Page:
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Articles Tagged Chicago Cubs 

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05-02

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9

Rubbing Mud: The Ongoing Rise of Rizzo
by
Matthew Trueblood

04-30

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2

BP Wrigleyville
by
Mauricio Rubio

04-29

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2

Limited Range Podcast: Episode 3: Cubs Keep Winning and It Feels Weird
by
Sahadev Sharma

04-23

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12

Prospectus Feature: The Left-Handed Pitcher's Guide To Jon Lester's Pickoffs
by
Colin Young

04-23

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3

BP Chicago
by
Matthew Trueblood

04-22

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0

Limited Range Podcast: Episode 2: Comeback Cubs, Bullpen Woes, and Booming Bats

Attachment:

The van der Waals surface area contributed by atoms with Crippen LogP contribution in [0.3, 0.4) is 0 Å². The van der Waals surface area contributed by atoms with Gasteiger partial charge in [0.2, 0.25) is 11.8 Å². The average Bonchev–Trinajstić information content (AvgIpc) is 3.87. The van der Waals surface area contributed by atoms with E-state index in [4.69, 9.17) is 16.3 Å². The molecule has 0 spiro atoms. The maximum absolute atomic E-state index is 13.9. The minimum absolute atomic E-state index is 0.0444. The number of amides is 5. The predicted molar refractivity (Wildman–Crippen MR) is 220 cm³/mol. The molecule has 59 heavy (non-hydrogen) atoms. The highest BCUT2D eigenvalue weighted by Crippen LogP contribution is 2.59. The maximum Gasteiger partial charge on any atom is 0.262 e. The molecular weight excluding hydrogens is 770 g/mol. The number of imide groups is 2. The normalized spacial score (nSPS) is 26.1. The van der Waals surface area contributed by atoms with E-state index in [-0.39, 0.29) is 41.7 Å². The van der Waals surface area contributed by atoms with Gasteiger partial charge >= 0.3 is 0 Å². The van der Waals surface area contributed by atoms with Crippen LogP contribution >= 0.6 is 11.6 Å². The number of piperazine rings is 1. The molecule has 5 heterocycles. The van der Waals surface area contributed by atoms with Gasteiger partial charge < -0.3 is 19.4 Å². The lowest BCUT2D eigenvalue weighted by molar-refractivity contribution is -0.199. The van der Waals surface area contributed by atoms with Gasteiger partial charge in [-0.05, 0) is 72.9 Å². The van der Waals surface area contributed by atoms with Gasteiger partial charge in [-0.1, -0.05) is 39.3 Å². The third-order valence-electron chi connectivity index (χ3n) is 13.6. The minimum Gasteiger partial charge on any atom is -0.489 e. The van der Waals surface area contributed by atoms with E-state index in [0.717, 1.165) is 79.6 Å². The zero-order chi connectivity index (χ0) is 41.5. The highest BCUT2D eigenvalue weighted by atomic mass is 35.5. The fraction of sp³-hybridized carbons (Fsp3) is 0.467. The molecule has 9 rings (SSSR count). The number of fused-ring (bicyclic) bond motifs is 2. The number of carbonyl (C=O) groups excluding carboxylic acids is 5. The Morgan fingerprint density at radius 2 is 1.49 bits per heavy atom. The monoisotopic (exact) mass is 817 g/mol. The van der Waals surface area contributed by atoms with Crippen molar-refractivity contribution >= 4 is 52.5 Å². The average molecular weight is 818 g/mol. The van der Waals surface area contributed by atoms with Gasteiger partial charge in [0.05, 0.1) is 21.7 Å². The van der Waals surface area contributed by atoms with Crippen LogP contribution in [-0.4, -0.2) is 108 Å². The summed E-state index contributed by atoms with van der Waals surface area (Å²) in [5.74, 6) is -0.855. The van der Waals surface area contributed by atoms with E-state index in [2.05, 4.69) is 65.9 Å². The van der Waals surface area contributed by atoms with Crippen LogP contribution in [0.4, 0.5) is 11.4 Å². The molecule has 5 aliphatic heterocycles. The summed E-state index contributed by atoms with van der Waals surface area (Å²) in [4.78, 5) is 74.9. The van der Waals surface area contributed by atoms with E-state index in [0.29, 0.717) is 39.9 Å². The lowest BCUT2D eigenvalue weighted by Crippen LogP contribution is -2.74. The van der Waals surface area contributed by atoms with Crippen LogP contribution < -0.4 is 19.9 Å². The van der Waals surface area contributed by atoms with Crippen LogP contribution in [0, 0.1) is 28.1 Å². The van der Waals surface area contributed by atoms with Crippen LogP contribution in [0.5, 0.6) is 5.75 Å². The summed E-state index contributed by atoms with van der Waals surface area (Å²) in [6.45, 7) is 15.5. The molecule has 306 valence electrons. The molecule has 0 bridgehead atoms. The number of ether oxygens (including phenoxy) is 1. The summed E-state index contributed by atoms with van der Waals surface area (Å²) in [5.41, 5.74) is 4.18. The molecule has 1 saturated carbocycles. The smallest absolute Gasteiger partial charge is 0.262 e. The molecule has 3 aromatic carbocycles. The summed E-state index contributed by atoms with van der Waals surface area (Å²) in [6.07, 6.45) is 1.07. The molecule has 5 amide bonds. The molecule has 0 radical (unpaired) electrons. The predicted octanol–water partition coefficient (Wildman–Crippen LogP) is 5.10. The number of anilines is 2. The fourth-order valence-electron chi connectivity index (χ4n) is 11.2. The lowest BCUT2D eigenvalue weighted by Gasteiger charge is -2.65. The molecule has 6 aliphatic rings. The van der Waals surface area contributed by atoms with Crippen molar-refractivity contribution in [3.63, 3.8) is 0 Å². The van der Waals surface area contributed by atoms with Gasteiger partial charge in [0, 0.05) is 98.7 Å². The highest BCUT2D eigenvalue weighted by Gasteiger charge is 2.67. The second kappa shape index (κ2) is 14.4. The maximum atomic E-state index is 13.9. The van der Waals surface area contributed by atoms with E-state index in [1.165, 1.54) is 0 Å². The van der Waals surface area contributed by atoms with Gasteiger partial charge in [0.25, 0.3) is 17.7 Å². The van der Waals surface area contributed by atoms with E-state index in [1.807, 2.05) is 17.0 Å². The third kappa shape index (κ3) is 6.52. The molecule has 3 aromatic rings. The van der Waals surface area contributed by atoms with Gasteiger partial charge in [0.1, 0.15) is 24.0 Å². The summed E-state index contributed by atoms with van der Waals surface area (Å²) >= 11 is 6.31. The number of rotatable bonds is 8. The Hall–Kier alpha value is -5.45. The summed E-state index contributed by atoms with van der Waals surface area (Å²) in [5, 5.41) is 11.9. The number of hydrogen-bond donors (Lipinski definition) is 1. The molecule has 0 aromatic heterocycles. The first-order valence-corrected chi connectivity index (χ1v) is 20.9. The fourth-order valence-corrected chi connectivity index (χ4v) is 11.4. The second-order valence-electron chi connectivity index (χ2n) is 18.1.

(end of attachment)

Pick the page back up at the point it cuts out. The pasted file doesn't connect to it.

by
Sahadev Sharma

04-21

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9

The Call-Up: Addison Russell
by
Christopher Crawford and Nick Shlain

04-20

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6

BP Wrigleyville
by
Rian Watt

04-17

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9

Going Yard: How Bryant Can Crush
by
Ryan Parker

04-17

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29

The Call-Up: Kris Bryant
by
Christopher Crawford and Bret Sayre

04-17

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1

BP Wrigleyville
by
Sahadev Sharma

04-15

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11

Rubbing Mud: The Early-Season Odds Changers
by
Matthew Trueblood

04-14

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2

BP Wrigleyville
by
Matthew Trueblood

04-14

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35

Prospectus Feature: How To Design A Modern Box Score
by
Jesse Krailler

04-14

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38

Baseball Therapy: Hit the Pitcher Eighth?
by
Russell A. Carleton

04-14

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7

What You Need to Know: April 14, 2015
by
Chris Mosch

04-03

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9

Pebble Hunting: Watching The Worst Game of 2014
by
Sam Miller

04-03